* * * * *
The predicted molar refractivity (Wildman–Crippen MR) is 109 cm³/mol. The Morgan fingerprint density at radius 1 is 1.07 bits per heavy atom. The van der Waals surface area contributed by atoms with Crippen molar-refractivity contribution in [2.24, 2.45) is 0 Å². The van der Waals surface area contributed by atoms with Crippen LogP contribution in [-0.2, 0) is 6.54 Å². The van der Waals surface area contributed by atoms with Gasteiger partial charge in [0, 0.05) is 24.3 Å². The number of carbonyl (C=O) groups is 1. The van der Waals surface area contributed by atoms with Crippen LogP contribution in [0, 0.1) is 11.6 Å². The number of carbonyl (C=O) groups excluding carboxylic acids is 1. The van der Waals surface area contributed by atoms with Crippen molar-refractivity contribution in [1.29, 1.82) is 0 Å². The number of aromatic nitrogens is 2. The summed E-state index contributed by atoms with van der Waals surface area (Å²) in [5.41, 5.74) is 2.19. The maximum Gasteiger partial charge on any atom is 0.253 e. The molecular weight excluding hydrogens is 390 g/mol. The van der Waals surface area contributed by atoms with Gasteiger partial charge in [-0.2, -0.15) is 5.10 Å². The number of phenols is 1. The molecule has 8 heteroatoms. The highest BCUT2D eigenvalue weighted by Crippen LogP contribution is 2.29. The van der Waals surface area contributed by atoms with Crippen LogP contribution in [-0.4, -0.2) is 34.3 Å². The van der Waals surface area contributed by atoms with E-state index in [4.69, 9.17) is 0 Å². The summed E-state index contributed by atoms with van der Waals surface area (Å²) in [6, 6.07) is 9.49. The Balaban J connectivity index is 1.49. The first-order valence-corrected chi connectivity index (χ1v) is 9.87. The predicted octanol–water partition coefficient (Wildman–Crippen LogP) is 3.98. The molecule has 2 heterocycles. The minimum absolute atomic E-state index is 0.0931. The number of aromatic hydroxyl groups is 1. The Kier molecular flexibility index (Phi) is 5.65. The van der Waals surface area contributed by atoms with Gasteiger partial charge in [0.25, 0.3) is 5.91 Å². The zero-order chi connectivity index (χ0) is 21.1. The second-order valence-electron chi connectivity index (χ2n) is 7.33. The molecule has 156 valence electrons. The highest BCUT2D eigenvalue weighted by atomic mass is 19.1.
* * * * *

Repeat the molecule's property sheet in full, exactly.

The predicted molar refractivity (Wildman–Crippen MR) is 109 cm³/mol. The Morgan fingerprint density at radius 1 is 1.07 bits per heavy atom. The van der Waals surface area contributed by atoms with Crippen molar-refractivity contribution in [2.24, 2.45) is 0 Å². The van der Waals surface area contributed by atoms with Crippen LogP contribution in [-0.2, 0) is 6.54 Å². The van der Waals surface area contributed by atoms with Gasteiger partial charge in [0, 0.05) is 24.3 Å². The number of carbonyl (C=O) groups is 1. The van der Waals surface area contributed by atoms with Crippen LogP contribution in [0, 0.1) is 11.6 Å². The number of carbonyl (C=O) groups excluding carboxylic acids is 1. The van der Waals surface area contributed by atoms with Crippen molar-refractivity contribution in [1.29, 1.82) is 0 Å². The number of aromatic nitrogens is 2. The summed E-state index contributed by atoms with van der Waals surface area (Å²) in [5.41, 5.74) is 2.19. The maximum Gasteiger partial charge on any atom is 0.253 e. The molecular weight excluding hydrogens is 390 g/mol. The van der Waals surface area contributed by atoms with Gasteiger partial charge in [-0.2, -0.15) is 5.10 Å². The number of phenols is 1. The molecule has 8 heteroatoms. The highest BCUT2D eigenvalue weighted by Crippen LogP contribution is 2.29. The van der Waals surface area contributed by atoms with Crippen LogP contribution in [-0.4, -0.2) is 34.3 Å². The van der Waals surface area contributed by atoms with E-state index in [4.69, 9.17) is 0 Å². The summed E-state index contributed by atoms with van der Waals surface area (Å²) in [6, 6.07) is 9.49. The Balaban J connectivity index is 1.49. The first-order valence-corrected chi connectivity index (χ1v) is 9.87. The predicted octanol–water partition coefficient (Wildman–Crippen LogP) is 3.98. The molecule has 2 heterocycles. The minimum absolute atomic E-state index is 0.0931. The number of aromatic hydroxyl groups is 1. The Kier molecular flexibility index (Phi) is 5.65. The van der Waals surface area contributed by atoms with Gasteiger partial charge in [0.25, 0.3) is 5.91 Å². The zero-order chi connectivity index (χ0) is 21.1. The second-order valence-electron chi connectivity index (χ2n) is 7.33. The molecule has 156 valence electrons. The highest BCUT2D eigenvalue weighted by atomic mass is 19.1.